1
$\begingroup$

I have this exercise (Hardy's inequality)

Show that every integrable function $f:(0,T) \to \mathbb R$ satisfies the inequality $$\int_0^T \left\{\frac{1}{x}\int_0^xf(u)\,du\right\}^2dx \le 4\int_0^T f^2(x)\,dx,$$ and show, moreover, that the constant 4 cannot be replaced with any smaller value.

The book says to deepen our understanding of the above inequality , we might also see if we can confirm that the constant $4$ is the best one can do. The author uses a so-called stress testing method to do that. The test function is the power map $x \mapsto x^\alpha$. When we substitute this function into an inequality of the form

$$ \int_0^T \left\{\frac{1}{x}\int_0^xf(u)\,du\right\}^2dx \le C\int_0^T f^2(x)\,dx, \tag{1}$$

we see that it implies

$$\frac{1}{(\alpha+1)^2(2\alpha+1)}\le \frac{C}{2\alpha+1} \text{for all $\alpha$ such that $2\alpha+1>0$.} \tag{2}$$

Now, by letting $\alpha \to -1/2$, we see that for the bound $(1)$ to hold in general one must have $C\ge 4$.

My questions are:

  1. How substituting the map $x \mapsto x^\alpha$ into (1) gives (2)?

  2. Why letting $\alpha \to 1/2$ implies that for the bound $(1)$ to hold in general one must have $C\ge 4$?

$\endgroup$
1
$\begingroup$

(2) follows from (1) by simply setting $f(x)=x^{\alpha}$. I'll write one part out for you: $$ \int_0^T\left\{\frac{1}{x}\int_0^x u^{\alpha}\,\mathrm{d} u\right\}^2\,\mathrm{d} x = \int_0^T \frac{1}{x^2}\cdot \left(\frac{x^{\alpha+1}}{\alpha+1}\right)^2\,\mathrm{d} x = \frac{1}{(\alpha+1)^2}\int_0^T x^{2\alpha}\,\mathrm{d} x = \frac{1}{(\alpha+1)^2(2\alpha+1)}\cdot T^{2\alpha+1} $$ If you write out the other side your self, you will see that you can divide by $T^{2\alpha+1}$ on both sides. I don't know why the assumption $2\alpha+1>0$ is made, as I believe it is not necessary as long as $2\alpha+1\neq 0$, $\alpha+1\neq0$, $\alpha\neq 0$ (where we used the latter in the integrating).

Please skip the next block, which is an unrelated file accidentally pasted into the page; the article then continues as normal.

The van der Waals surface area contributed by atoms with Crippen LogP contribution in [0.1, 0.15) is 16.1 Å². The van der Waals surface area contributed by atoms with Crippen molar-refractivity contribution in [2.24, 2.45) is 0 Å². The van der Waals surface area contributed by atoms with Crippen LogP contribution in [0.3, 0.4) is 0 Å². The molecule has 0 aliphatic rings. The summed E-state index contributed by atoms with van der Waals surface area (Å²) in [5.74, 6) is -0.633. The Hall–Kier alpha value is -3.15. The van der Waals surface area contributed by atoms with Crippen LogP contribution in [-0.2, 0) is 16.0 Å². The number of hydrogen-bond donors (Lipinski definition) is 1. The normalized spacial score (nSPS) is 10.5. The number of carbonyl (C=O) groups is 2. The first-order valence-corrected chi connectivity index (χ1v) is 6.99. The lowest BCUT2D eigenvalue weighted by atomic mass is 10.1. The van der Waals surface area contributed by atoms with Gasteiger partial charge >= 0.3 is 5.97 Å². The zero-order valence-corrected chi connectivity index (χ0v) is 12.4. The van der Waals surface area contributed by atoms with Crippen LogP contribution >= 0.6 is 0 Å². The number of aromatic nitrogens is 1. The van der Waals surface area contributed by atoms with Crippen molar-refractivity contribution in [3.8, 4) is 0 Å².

For the second part of your question, multiply the equation by $(2\alpha+1)$ to get $$ \frac{1}{(\alpha+1)^2} \leq C $$ if $2\alpha+1>0$. This is minimised under $2\alpha+1>0$ if $\alpha=-1/2$ which leads to $4\leq C$.
If, however, $2\alpha+1<0$, the sign flips and you don't get any information about a lower bound for $C$.

$\endgroup$
  • $\begingroup$ I think your last two sentences already answered why the assumption $2\alpha+1 > 0$ is made. $\endgroup$ – user547265 Jun 25 '18 at 19:54
  • $\begingroup$ yeah ok, you're right $\endgroup$ – Stan Tendijck Jun 25 '18 at 20:34
1
$\begingroup$

Assume $2\alpha+1>0$, so none of the integrals of powers I'm about to discuss diverge at $x=0$.For $f(x)=x^\alpha$ the inequality becomes $\int_0^T\frac{x^{2\alpha}dx}{(\alpha+1)^2}\le C\int_0^T x^{2\alpha}dx$. Cancelling the $\int_0^T x^{2\alpha }dx$ factor gives (2). It simplifies to $C\ge (\alpha+1)^{-2}$ for any $\alpha >-\frac{1}{2}$. This requires $C\ge 4$.

$\endgroup$

Your Answer

By clicking “Post Your Answer”, you agree to our terms of service, privacy policy and cookie policy

Not the answer you're looking for? Browse other questions tagged or ask your own question.